Nakajima Aircraft Industries History.

This consists of four sections. Please click "next" at the end of each page.

(1) From its foundation to the establishment (1917 - 1932).

The Wright brothers made the first motorized flight in 1903. Seven years later, the first flight in Japan was made by Captain Tokugawa, flying a Farman airplane at Yoyogi Army Field. In 1911, the first Japanese engineered and manufactured airplane "Kai-shiki (Type Kai) No.1" made the first flight successfully at Tokorozawa Airfield (currently Tokorozawa Air Memorial Park).

In 1917, Chikuhei Nakajima (33 years old at that time), who retired as Engineering Captain of the Navy, contemplating developing a public aircraft industry, set up the "Airplane Institute" at Ojima Town close to Ota Town in Gunma Prefecture (currently Ota City). The building was a simply remodeled sericultural hut along the Tone River. In the beginning, there were only nine members, but in the following year they built their first airplane; the first "Nakajima Type 1" with a U.S.A. made engine. But the first Type 1 sadly crashed after take off. The second Type 1 also failed, and the third one finally did take off, but hit a ditch upon landing and also crashed. In that age, it was said that there was a pasquinade in Ota Town, "Too much paper money, too high a price for rice. Everything goes up, except Nakajima planes".
After the trials and tribulations in the foundation period, the sixth Nakajima Type 4 was finally completed, and flew over Ojima Town proudly.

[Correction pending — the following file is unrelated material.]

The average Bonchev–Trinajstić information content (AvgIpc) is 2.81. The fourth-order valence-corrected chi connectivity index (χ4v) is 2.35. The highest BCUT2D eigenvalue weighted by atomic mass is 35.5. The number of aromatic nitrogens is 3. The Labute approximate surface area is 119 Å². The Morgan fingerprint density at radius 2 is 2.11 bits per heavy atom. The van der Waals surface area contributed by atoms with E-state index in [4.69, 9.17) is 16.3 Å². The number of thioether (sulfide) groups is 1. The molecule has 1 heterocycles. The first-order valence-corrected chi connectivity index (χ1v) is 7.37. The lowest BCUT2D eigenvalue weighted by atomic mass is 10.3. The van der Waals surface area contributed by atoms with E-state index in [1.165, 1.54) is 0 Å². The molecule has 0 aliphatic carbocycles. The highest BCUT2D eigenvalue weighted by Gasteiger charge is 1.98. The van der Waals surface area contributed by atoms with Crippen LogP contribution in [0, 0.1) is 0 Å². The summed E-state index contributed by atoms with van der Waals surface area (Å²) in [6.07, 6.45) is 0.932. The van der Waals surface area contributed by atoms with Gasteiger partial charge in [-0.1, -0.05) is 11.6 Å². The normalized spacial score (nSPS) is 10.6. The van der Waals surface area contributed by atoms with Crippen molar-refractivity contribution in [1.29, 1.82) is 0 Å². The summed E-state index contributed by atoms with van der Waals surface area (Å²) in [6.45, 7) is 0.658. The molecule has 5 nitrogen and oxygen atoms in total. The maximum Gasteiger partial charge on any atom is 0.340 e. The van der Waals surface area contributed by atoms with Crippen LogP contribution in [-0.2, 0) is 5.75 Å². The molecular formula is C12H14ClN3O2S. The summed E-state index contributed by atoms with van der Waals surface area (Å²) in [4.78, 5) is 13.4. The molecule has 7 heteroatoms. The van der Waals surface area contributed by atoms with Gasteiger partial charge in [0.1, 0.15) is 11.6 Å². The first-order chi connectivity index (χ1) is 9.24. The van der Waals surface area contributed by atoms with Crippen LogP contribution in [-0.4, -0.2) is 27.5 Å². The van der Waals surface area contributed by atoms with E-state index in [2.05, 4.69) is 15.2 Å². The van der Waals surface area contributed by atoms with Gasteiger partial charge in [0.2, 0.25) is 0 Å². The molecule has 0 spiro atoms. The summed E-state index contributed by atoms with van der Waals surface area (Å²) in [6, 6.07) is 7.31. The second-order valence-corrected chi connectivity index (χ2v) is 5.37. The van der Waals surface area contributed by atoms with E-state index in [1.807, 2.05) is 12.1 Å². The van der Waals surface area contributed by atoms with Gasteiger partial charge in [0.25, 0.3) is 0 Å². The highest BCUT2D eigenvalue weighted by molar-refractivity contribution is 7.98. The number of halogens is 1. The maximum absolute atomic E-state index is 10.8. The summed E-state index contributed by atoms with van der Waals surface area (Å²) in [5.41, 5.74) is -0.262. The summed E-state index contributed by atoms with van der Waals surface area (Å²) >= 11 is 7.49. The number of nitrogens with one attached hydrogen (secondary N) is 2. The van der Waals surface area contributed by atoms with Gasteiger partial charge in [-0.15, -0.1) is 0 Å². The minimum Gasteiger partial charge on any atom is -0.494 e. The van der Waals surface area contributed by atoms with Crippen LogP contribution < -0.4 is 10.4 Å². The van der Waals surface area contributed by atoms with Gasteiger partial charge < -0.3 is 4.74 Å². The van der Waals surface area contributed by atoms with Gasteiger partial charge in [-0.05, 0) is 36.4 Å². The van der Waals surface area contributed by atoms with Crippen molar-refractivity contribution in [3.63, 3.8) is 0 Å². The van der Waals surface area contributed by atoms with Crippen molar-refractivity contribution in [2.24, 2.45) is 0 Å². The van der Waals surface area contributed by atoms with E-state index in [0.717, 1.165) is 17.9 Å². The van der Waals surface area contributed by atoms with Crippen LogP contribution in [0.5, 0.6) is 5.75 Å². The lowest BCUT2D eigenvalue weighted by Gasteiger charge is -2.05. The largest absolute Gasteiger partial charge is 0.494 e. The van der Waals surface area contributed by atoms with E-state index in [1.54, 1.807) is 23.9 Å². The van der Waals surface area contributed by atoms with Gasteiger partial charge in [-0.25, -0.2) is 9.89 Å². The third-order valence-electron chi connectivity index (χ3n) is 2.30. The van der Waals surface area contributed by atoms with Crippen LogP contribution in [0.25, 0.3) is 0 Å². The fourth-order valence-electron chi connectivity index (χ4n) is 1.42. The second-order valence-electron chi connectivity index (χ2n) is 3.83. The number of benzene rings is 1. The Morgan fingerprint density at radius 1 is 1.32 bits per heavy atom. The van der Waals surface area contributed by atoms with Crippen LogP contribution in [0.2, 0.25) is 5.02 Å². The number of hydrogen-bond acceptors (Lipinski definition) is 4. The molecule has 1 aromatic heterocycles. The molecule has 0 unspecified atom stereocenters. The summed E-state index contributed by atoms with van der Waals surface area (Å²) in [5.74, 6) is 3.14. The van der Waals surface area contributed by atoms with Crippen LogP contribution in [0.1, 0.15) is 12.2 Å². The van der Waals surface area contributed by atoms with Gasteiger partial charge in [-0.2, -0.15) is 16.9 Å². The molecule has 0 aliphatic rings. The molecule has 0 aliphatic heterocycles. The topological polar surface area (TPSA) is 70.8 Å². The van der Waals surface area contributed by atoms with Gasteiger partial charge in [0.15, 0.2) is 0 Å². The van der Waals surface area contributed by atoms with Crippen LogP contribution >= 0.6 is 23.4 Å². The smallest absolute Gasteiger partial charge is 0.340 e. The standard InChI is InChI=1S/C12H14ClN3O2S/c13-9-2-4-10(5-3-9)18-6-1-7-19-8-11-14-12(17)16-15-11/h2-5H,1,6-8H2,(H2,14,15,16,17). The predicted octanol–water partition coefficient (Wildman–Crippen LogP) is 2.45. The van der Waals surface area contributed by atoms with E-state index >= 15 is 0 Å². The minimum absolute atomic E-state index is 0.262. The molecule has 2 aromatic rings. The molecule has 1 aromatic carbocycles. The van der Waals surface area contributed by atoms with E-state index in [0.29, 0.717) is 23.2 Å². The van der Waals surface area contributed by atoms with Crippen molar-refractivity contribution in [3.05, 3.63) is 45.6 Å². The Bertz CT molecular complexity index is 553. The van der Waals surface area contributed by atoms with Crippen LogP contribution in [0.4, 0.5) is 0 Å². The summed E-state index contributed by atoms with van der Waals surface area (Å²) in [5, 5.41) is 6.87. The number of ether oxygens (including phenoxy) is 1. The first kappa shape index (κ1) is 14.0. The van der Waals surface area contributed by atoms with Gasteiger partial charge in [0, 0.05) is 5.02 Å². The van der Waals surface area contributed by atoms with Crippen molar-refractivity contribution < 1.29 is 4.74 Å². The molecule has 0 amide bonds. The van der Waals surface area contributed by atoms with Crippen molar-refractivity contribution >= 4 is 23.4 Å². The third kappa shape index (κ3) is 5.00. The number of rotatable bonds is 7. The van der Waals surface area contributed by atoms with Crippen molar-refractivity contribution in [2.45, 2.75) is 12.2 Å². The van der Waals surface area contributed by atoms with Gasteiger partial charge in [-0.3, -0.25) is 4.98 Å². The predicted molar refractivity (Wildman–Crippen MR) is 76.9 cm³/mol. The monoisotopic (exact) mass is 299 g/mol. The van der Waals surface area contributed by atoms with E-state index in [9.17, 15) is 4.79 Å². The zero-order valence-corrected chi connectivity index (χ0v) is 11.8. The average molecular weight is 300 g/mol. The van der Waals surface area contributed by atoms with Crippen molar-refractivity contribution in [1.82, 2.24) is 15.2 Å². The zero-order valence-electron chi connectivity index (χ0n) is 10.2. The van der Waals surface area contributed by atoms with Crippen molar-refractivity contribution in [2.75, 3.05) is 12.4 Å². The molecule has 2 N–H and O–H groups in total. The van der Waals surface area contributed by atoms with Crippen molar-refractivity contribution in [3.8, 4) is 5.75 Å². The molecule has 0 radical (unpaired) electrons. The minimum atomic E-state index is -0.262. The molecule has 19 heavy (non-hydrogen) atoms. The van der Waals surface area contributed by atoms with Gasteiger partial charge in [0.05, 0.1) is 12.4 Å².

In 1919, the first mail plane contest was held between Tokyo and Osaka. Nakajima Type 4 cleared the distance in 3 hours and 18 minutes, and defeated the imported planes. Together with the prize money of 9,500 yen, it provided a good opportunity to demonstrate their engineering superiority to the public. The person who instructed this project both in engineering and management was Jingo Kuribara. He was not a flashy person but rather shy. A born engineer, he studied hard and his intellect captured the era. Kuribara at that time was General Manager of the Donryu Factory, and also General Manager of the Ota Factory. He played a leading role in developing later Nakajima Aircraft. In the management of the Institute, Kuribara exerted his energy to find the most competent people.

Left: "Airplane Institute" 1918, (currently Ota City)
Right: Nakajima debut products, the Sixth Type 4, 1919

In 1920, the military having noticed drastic progress in aircraft technology during World War I in Europe, invited a training team from France and also started to seriously study licensed production of airplane bodies and engines. Nakajima Aircraft dispatched Kimihei Nakajima to France for a long period in order for him gather information and technologies regarding airplanes. With this as a turning point, Nakajima Aircraft received a large order from the military, and tremendous growth followed.

In 1922, the first all-metal airplane, Nakajima Type B-6 was completed. It was modeled after the Breguet 14. The Type B-6 and named "Kei-Gin Go (light silver)" since the revolutionary light weight metal at that time, duralumin, was used. It was revealed at the "Peace Memorial Tokyo Exposition" and got high reviews. (The picture below shows the B-6. The engine was a Rolls Royce water cooled V12, 360PS)

In 1922, Ichiro Sakuma was looking in the suburbs of Tokyo for the site of an exclusive airplane engine factory, and found one at Kamiigusa, Iogi, Toyotama-Gun (Ogikubo). He bought an area of 12,540m2 the next year. Construction started immediately, and the Tokyo Factory was finished in 1924 and began to license and manufacture water-cooled Laurence engines. Separate working environments (engine production in Tokyo and body production in Ota) were established at that time.